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US dollar ticks lower ahead of historic Fed meeting

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The US dollar edged lower on Tuesday as "nervous" markets focus on a Federal Reserve meeting this week where policymakers are expected to decide on a long-awaited interest rate rise.

TOKYO] The US dollar edged lower on Tuesday as "nervous" markets focus on a Federal Reserve meeting this week where policymakers are expected to decide on a long-awaited interest rate rise.

After months of speculation, the US central bank is widely seen as all but certain to give the green light to a small increase in borrowing costs for the first time in nearly a decade - usually a plus for the dollar.

But there is disagreement on how fast subsequent increases will be from the Fed, which wraps up its two-day meeting on Wednesday.

The announcement comes as plunging oil prices and worries about tepid global economic growth have sent investors flocking to safe-haven units including the yen.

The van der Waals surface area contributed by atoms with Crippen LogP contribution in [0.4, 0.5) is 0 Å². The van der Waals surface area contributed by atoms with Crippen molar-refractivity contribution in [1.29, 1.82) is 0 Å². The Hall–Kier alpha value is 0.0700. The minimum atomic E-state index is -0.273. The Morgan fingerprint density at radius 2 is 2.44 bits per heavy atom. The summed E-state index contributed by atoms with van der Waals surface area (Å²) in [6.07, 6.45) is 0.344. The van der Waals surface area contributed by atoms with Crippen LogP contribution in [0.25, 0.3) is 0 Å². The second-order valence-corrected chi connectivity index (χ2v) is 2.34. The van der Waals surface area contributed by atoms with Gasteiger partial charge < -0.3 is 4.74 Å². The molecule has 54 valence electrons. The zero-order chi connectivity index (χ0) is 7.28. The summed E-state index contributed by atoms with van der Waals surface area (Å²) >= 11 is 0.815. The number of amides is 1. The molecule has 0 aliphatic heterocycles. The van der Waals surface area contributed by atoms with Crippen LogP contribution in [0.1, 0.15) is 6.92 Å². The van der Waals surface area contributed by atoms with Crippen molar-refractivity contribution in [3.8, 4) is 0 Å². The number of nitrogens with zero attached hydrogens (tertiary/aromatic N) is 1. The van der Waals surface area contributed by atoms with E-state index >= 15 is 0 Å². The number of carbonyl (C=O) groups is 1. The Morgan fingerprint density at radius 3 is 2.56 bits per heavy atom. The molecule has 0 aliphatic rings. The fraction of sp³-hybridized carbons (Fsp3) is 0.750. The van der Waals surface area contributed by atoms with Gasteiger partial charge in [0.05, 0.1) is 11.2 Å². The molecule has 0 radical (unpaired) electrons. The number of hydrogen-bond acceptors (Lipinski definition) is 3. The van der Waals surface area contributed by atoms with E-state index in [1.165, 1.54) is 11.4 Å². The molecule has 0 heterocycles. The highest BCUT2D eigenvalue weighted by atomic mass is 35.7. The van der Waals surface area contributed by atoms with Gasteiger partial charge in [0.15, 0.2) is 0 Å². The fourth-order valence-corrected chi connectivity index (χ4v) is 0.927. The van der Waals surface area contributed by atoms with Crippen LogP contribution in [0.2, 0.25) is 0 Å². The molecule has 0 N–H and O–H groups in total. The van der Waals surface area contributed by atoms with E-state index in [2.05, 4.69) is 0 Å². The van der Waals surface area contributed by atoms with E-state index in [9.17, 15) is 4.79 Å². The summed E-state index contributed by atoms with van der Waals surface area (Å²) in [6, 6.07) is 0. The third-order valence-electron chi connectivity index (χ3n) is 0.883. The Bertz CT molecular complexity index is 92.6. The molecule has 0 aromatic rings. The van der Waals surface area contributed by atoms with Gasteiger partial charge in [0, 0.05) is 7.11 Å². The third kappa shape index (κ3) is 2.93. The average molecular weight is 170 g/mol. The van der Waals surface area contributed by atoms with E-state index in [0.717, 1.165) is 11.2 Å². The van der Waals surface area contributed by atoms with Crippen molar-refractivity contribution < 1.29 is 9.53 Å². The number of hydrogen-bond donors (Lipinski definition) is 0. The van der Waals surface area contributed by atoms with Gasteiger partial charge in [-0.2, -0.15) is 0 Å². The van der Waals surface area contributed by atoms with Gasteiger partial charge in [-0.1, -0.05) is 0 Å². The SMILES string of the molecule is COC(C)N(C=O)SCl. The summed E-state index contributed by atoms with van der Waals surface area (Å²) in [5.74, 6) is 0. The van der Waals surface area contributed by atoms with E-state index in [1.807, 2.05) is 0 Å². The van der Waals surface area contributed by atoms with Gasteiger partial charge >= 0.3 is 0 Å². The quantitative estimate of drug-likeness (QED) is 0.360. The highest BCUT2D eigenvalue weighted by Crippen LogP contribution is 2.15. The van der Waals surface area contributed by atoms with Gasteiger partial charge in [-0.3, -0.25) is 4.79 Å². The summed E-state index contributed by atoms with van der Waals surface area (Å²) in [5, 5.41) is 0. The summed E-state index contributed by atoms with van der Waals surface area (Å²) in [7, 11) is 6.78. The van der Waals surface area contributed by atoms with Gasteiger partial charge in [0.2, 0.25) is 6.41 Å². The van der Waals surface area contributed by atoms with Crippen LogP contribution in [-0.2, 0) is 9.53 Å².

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Market voices on:

"Markets are just a little bit nervous going into the Fed meeting," Sam Tuck, a senior currency strategist at ANZ Bank New Zealand, told Bloomberg News.

"If anything, the trend for the dollar going into the Fed is a little bit on the soft side, as generally speaking it's all about justifying the current positioning rather than pushing it further."

In Tokyo, the greenback edged down to 120.95 yen in Asian trade from 120.98 yen Monday in New York, and above 123 yen last week.

The euro rose to US$1.1018 and 133.26 yen from US$1.0992 and 132.99 yen, despite ongoing expectations the European Central Bank will unveil measures to loosen monetary policy in the new year, effectively printing cash.

"The euro and the yen remain well supported in this risk-off environment and as investors take off long US dollar positions ahead of the (Federal Open Market Committee) meeting," Bank of New Zealand currency strategist Jason Wong wrote in a commentary.

In other Tuesday trade, Indonesia's rupiah gained 0.41 per cent against the dollar while the South Korean won rose 0.17 per cent.

However, Malaysia's ringgit continued to be hit by soft crude prices, and fell 0.26 per cent.